When I first saw Venom Prison live last year, they gave me the impression of seeing a young Walls of Jericho. Although played brilliantly, their mix of fast paced Metal and muscular Hardcore didn’t bring anything new to the table. Fast forward a few month ago when they opened for Homewrecker, even my biased attitude could not stand much longer in the face of such an impressive band. Even if the music was still not my cup of tea, Venom Prison had obviously more to offer than Walls of Jericho and my first comment had probably been more motivated by the gender of their singer making me a sexist asshole. Now convinced, I pushed play when their first full length, Animus, went up online and streamed it, and again, and again.
Undoubtedly, Venom Prison has now become more than just a Metallic hardcore made to throw punches at invisible enemies. Animus is the sound of a band demonstrating a whole generation how to mix Death Metal and Hardcore without sounding like a Coal Chamber clone. Animus bring us back to the « old days » of The Red Chord when Floridian Death metal and Hardcore moshing and shouted vocals were a pleasant novelty. However, what Animus isn’t, is anything pleasant. Mean, angry, bitter, but definitely not pleasant or accommodating. Compared to what the Deathcore sound has become, Venom Prison still has a lot in common with All Out War or early Kickback but with more tremolo picking and double bass drum parts!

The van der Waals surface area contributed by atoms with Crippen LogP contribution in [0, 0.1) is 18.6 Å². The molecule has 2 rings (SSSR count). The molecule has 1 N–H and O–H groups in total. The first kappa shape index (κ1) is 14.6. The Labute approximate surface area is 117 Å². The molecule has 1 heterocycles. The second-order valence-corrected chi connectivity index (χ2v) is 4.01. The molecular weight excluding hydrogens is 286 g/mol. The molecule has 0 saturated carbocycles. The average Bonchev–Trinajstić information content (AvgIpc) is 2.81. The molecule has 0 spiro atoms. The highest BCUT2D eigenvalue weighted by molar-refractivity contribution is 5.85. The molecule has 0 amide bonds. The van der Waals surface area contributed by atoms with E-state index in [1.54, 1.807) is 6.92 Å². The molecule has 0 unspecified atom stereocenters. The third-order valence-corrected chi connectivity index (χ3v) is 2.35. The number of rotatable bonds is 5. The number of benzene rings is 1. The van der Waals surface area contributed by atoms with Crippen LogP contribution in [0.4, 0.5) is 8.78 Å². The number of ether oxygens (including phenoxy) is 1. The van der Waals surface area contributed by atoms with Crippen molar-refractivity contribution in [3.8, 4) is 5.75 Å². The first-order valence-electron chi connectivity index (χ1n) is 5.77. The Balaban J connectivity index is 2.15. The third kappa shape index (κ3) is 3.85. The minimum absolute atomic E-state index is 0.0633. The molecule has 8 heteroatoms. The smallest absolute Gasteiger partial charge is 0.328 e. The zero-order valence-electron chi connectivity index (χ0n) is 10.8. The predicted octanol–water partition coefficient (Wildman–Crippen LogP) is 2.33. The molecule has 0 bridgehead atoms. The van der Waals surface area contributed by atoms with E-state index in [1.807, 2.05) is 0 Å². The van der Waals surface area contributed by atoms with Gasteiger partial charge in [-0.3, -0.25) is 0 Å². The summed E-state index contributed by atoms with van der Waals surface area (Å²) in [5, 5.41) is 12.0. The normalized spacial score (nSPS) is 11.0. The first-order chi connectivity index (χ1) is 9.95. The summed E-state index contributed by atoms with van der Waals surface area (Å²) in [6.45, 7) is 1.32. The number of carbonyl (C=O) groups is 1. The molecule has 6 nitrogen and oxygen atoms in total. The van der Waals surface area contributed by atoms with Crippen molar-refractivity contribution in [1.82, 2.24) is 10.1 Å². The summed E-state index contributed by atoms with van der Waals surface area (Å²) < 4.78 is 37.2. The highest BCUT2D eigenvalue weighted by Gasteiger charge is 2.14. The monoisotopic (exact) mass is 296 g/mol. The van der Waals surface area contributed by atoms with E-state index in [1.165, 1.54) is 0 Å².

With Immanetize Eschaton, Venom Prison also shows a more touching side when the anguished screams of their frontwoman meet a powerful melody during the chorus. This same track concludes on a minimalist guitar and a feedback drone instead of a dominant power chord like in most tough guy songs, leaving the listener with the impression of a violent battle fought with determination but with no hope of any catharsis. Desecration of human privilege, Devoid or the concluding song, Womb forced animus are performed with a strength sadly lacking from most modern production in Brutal Death metal. Venom Prison are not only proving that Death metal and Hardcore can be hard hitting genres together but also that Modern Death metal is no longer as memorably violent as the genre should be. Such determination is not just refreshing but also reassuring in a field where most Brutal Death metal albums are either overproduced Slam macho bullshit or technically obsessed masturbatory exercise. Animus is a well-crafted album full of excellent songs which flow with a hostile desire to break down every barrier that could possibly be placed in front of them. Question is: Who would dare oppose such a powerful force?